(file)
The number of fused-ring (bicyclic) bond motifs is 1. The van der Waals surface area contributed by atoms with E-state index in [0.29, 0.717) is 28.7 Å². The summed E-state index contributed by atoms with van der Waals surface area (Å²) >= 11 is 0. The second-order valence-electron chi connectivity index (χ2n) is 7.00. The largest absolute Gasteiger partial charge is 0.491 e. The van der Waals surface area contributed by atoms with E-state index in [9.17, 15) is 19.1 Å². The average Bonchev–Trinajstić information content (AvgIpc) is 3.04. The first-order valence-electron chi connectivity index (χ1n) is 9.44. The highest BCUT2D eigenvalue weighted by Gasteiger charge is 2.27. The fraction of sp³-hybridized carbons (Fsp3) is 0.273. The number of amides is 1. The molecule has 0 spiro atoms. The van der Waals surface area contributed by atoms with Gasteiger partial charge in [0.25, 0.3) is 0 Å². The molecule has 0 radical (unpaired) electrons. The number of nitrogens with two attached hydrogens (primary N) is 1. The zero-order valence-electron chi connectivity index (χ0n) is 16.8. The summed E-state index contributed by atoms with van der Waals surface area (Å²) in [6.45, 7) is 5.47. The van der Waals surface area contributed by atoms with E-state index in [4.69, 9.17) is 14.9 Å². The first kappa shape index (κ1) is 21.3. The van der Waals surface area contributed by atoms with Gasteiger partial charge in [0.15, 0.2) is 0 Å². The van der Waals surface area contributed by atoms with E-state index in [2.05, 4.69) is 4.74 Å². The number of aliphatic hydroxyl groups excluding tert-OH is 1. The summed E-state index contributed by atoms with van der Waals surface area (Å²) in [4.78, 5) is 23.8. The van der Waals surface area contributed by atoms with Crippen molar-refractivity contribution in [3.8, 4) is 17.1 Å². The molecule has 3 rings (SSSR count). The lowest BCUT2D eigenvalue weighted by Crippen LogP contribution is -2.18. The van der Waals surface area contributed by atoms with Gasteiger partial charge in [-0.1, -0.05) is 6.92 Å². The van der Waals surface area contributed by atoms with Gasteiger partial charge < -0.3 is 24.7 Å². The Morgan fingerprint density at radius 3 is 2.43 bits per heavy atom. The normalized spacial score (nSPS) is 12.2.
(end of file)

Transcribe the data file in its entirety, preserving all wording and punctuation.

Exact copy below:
The number of fused-ring (bicyclic) bond motifs is 1. The van der Waals surface area contributed by atoms with E-state index in [0.29, 0.717) is 28.7 Å². The summed E-state index contributed by atoms with van der Waals surface area (Å²) >= 11 is 0. The second-order valence-electron chi connectivity index (χ2n) is 7.00. The largest absolute Gasteiger partial charge is 0.491 e. The van der Waals surface area contributed by atoms with E-state index in [9.17, 15) is 19.1 Å². The average Bonchev–Trinajstić information content (AvgIpc) is 3.04. The first-order valence-electron chi connectivity index (χ1n) is 9.44. The highest BCUT2D eigenvalue weighted by Gasteiger charge is 2.27. The fraction of sp³-hybridized carbons (Fsp3) is 0.273. The number of amides is 1. The molecule has 0 spiro atoms. The van der Waals surface area contributed by atoms with Gasteiger partial charge in [0.25, 0.3) is 0 Å². The molecule has 0 radical (unpaired) electrons. The number of nitrogens with two attached hydrogens (primary N) is 1. The zero-order valence-electron chi connectivity index (χ0n) is 16.8. The summed E-state index contributed by atoms with van der Waals surface area (Å²) in [6.45, 7) is 5.47. The van der Waals surface area contributed by atoms with E-state index in [4.69, 9.17) is 14.9 Å². The first kappa shape index (κ1) is 21.3. The van der Waals surface area contributed by atoms with Gasteiger partial charge in [0.15, 0.2) is 0 Å². The van der Waals surface area contributed by atoms with E-state index in [2.05, 4.69) is 4.74 Å². The number of aliphatic hydroxyl groups excluding tert-OH is 1. The summed E-state index contributed by atoms with van der Waals surface area (Å²) in [4.78, 5) is 23.8. The van der Waals surface area contributed by atoms with Crippen molar-refractivity contribution in [3.8, 4) is 17.1 Å². The molecule has 3 rings (SSSR count). The lowest BCUT2D eigenvalue weighted by Crippen LogP contribution is -2.18. The van der Waals surface area contributed by atoms with Gasteiger partial charge in [-0.1, -0.05) is 6.92 Å². The van der Waals surface area contributed by atoms with Gasteiger partial charge < -0.3 is 24.7 Å². The Morgan fingerprint density at radius 3 is 2.43 bits per heavy atom. The normalized spacial score (nSPS) is 12.2.